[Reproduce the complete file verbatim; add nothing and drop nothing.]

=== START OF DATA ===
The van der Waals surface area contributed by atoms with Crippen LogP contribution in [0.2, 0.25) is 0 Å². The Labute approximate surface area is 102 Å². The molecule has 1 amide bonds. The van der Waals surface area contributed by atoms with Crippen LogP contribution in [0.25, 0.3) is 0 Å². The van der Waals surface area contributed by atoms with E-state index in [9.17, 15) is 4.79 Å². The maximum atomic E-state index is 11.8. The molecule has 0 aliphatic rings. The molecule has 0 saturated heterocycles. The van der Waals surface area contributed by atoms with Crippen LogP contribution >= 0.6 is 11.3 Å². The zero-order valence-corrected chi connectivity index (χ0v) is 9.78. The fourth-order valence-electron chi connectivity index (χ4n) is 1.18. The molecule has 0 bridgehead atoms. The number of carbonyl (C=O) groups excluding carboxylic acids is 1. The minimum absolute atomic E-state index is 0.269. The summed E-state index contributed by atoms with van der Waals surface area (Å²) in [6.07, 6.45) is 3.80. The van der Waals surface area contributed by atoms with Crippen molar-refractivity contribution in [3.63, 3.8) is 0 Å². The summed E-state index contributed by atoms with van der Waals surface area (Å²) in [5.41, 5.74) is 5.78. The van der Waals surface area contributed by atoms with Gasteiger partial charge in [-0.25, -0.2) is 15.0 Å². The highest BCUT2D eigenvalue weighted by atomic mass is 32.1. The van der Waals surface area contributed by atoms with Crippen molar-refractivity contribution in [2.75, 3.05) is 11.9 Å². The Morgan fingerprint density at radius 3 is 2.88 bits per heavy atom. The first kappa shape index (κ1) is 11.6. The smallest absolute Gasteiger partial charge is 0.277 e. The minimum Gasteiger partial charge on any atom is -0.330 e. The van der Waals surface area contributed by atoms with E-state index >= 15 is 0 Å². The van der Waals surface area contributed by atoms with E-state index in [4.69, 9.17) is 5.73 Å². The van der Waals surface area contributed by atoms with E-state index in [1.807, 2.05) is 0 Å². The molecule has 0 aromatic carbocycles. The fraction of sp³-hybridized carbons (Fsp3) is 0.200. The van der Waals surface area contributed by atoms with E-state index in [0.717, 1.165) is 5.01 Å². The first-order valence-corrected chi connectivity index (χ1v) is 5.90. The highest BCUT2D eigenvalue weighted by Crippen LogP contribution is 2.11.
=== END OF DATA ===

The van der Waals surface area contributed by atoms with Crippen LogP contribution in [0.2, 0.25) is 0 Å². The Labute approximate surface area is 102 Å². The molecule has 1 amide bonds. The van der Waals surface area contributed by atoms with Crippen LogP contribution in [0.25, 0.3) is 0 Å². The van der Waals surface area contributed by atoms with E-state index in [9.17, 15) is 4.79 Å². The maximum atomic E-state index is 11.8. The molecule has 0 aliphatic rings. The molecule has 0 saturated heterocycles. The van der Waals surface area contributed by atoms with Crippen LogP contribution >= 0.6 is 11.3 Å². The zero-order valence-corrected chi connectivity index (χ0v) is 9.78. The fourth-order valence-electron chi connectivity index (χ4n) is 1.18. The molecule has 0 bridgehead atoms. The number of carbonyl (C=O) groups excluding carboxylic acids is 1. The minimum absolute atomic E-state index is 0.269. The summed E-state index contributed by atoms with van der Waals surface area (Å²) in [6.07, 6.45) is 3.80. The van der Waals surface area contributed by atoms with Crippen molar-refractivity contribution in [3.63, 3.8) is 0 Å². The summed E-state index contributed by atoms with van der Waals surface area (Å²) in [5.41, 5.74) is 5.78. The van der Waals surface area contributed by atoms with Gasteiger partial charge in [-0.25, -0.2) is 15.0 Å². The highest BCUT2D eigenvalue weighted by atomic mass is 32.1. The van der Waals surface area contributed by atoms with Crippen molar-refractivity contribution in [2.75, 3.05) is 11.9 Å². The Morgan fingerprint density at radius 3 is 2.88 bits per heavy atom. The first kappa shape index (κ1) is 11.6. The smallest absolute Gasteiger partial charge is 0.277 e. The minimum Gasteiger partial charge on any atom is -0.330 e. The van der Waals surface area contributed by atoms with E-state index >= 15 is 0 Å². The van der Waals surface area contributed by atoms with E-state index in [4.69, 9.17) is 5.73 Å². The van der Waals surface area contributed by atoms with E-state index in [1.807, 2.05) is 0 Å². The molecule has 0 aromatic carbocycles. The fraction of sp³-hybridized carbons (Fsp3) is 0.200. The van der Waals surface area contributed by atoms with E-state index in [0.717, 1.165) is 5.01 Å². The first-order valence-corrected chi connectivity index (χ1v) is 5.90. The highest BCUT2D eigenvalue weighted by Crippen LogP contribution is 2.11.